Continuous improvement is just that, a continuous effort to instill improvement in process, people, and technology. Some clear signs that organizational continuous improvement is not at play include frequent witness to any of the following statements:
“Everything seems to be working fine, why should I change?”
“If everything appears to be running smoothly, why should I change? “
“If it ain’t broke, don’t fix it.”
“Don’t mess with a good thing.”
“I’ve already fixed that, don’t worry about it.”
Continuous improvement has surpassed any notion of becoming a cliché and has become a necessary component of any high performing organization. At its core, continuous improvement can be broken into three fundamental elements:
Challenge the status quo by developing and testing new solutions. Never accept the current state as satisfactory, but seek to continuously attempt new solutions to improve efficiency and outcomes. Companies like Apple continue to increase earnings as a result of continuous innovation. Where would they be if they had been content with the outcome of the first iPod? At a minimum, the letter “I” would certainly have received less press.
Resolve to problem solve rather than construct silos and point blame. Whether applying the DMAIC model or resolving to apply common sense and seek diverse inputs, consistent problem resolution, rather than ignorance, is vital to ensuring improvement remains continuous. Can you imagine if the NASA space program had decided that good was good enough and only those problems which presented any significant level of risk need be resolved? The space program would have ceased long before now.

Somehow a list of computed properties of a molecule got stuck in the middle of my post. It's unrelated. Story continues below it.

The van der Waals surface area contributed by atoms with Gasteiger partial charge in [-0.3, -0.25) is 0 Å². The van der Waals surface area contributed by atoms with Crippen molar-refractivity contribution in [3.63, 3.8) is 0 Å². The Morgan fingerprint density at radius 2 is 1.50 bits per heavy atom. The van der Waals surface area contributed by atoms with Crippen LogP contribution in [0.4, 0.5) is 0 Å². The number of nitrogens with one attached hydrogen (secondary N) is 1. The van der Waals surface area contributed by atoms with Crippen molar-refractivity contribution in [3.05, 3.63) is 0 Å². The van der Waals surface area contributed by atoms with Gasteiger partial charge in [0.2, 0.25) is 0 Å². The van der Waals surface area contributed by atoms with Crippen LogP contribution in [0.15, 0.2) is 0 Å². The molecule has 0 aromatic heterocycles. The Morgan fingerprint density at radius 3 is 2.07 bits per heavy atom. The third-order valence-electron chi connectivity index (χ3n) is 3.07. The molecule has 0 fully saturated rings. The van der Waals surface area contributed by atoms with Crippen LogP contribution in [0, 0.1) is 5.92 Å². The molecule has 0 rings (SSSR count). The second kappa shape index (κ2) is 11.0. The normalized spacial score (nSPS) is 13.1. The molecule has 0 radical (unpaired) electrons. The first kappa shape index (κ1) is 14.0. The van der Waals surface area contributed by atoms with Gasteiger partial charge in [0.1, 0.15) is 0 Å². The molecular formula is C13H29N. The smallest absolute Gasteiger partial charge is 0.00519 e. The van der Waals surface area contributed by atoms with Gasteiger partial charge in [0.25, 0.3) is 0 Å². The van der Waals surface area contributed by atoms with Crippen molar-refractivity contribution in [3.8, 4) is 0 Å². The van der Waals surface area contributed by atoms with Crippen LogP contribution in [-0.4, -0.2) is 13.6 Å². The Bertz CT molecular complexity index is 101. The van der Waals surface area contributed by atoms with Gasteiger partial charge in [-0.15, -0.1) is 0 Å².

Modifying our mindset too consider all stakeholders as an ingredient to the outcome. Innovation requires input and guidance from suppliers, internal stakeholders, and customers. Problem solving is most effective when approached holistically, including inputs from a diverse group of stakeholders. Upon boarding a plane at the Pearson Airport, I noticed the swarm of individuals actively working to prepare the plane for takeoff. Loading luggage, safety checks, fueling, and several other activities were completed in tandem. An excellent example of collaboration by a diverse group, all with the solitary goal of ensuring the airplane is prepared for a timely takeoff, expeditious flight, and subsequent safe landing.
Success and survival are contingent on continuous improvement. Not as a program or a buzz word used frequently by the Quality group, but a mindset that is embraced by everyone in the organization, and across the Supply Chain. Good enough is never enough to further success.
© Shawn Casemore 2011. All rights reserved.